The book industry is in upheaval. The recent news that Borders will liquidate and shutter all of its 399 stores is the latest sign of print’s unstable market.
In many ways, tech advancements have forced the industry’s deterioration. While print struggles to catch a foothold, tech-savvy authors are managing to bridge the gap. Therefore, I’d like to introduce four tech-savvy authors whose statuses range from rookie to bestseller. Thanks to social media, they’re writing their own rules about branding and fan engagement.
1. John Green – The Fault in Our Stars
Author: John Green
Facebook: John Green
John Green’s latest book, The Fault in Our Stars, is riding high on the charts. It recently landed the number-one spots on Amazon.com and BarnesandNoble.com. But here’s the thing – his story won’t be published until 2012.
Green promoted the book to his 1.1 million Twitter followers, according to The Wall Street Journal:
On (a) Tuesday afternoon, he posted the title of his new book on Twitter, Tumblr and the community forum YourPants.org. An hour later, he upped the stakes by promising to sign all pre-orders and the entire first-print run, while also launching a YouTube live show. Mr. Green discussed his plans for signing the book and also read a section to give viewers a sense of what The Fault in Our Stars would be about.
On the same day of the WSJ article, Green responded by tweeting, “I am genuinely uninterested in marketing, but I am VERY interested in being part of awesome communities.”
Publisher @penguinusa also tweeted the news: “did you hear? @realjohngreen’s new #ya novel THE FAULT IN OUR STARS is #1. One catch, he’s still writing!”
To which Green could not resist shooting back: “@penguinusa HAHAHAHAHA Don’t make fun of me corporate overlord or I will refused to finish it! ;)”
2. Laura Hillenbrand – Unbroken
Author: Laura Hillenbrand
Facebook: Laura Hillenbrand
Earlier this year New York Times bestseller Laura Hillenbrand – the author of Seabiscuit – participated in a new media experiment to promote her new book Unbroken, which follows a WWII pilot who was shot down, only to survive a Japanese prison camp.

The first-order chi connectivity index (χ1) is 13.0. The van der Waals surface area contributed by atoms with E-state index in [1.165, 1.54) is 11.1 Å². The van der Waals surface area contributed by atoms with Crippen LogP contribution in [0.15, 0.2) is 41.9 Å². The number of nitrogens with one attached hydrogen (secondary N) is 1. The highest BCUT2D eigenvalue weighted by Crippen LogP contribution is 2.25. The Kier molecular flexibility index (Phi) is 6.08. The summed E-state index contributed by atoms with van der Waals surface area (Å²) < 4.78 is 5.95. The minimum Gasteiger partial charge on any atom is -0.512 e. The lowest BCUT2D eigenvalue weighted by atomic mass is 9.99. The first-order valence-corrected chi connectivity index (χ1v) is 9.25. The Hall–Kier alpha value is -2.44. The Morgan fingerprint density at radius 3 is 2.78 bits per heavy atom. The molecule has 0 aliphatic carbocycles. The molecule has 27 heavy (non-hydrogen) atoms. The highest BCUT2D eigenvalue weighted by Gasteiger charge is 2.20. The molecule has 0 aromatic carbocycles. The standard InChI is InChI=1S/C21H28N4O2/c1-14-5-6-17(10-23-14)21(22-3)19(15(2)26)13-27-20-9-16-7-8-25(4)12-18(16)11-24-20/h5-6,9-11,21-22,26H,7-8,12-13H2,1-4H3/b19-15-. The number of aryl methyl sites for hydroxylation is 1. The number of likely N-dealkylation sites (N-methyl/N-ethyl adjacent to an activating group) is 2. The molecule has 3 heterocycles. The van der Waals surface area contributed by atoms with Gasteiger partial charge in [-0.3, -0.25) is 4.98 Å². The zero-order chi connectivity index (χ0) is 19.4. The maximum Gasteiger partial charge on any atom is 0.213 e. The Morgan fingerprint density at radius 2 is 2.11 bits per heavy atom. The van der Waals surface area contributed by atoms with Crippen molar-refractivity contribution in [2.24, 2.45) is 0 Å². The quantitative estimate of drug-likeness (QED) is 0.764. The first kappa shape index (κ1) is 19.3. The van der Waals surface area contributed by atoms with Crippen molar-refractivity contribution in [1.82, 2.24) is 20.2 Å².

NPR produced what it described as a “book club-meets-social media experiment” across its Facebook, Twitter and web presences — places where Unbroken was widely discussed. On the NPR Books Facebook Page Hillenbrand also contributed to the discussion.
By achieving direct access to the author, readers like Robin Politowicz became inspired to write back:
Was there a moment in your research that just stopped you in your tracks? A particular incident or injustice or cruel twist of fate (of which there were so many) that gave you pause?
Wonderful book – listened to the audio version on a long vacation drive, and had to think of errands to run once we got home so that we could finish listening
Good question! There were so many breathtaking moments in Louie’s story. I think the one that was most striking to me was the one when he was on the raft, and the Japanese bomber began strafing him and his raftmates. This was incredible enough, but in seeking cover under the raft, Louie ended up having to fight off sharks, striking them in their noses while the bullets showered down. I can’t imagine that there’s been another man in history who has been simultaneously fired upon and attacked by sharks. That he survived it continues to amaze me.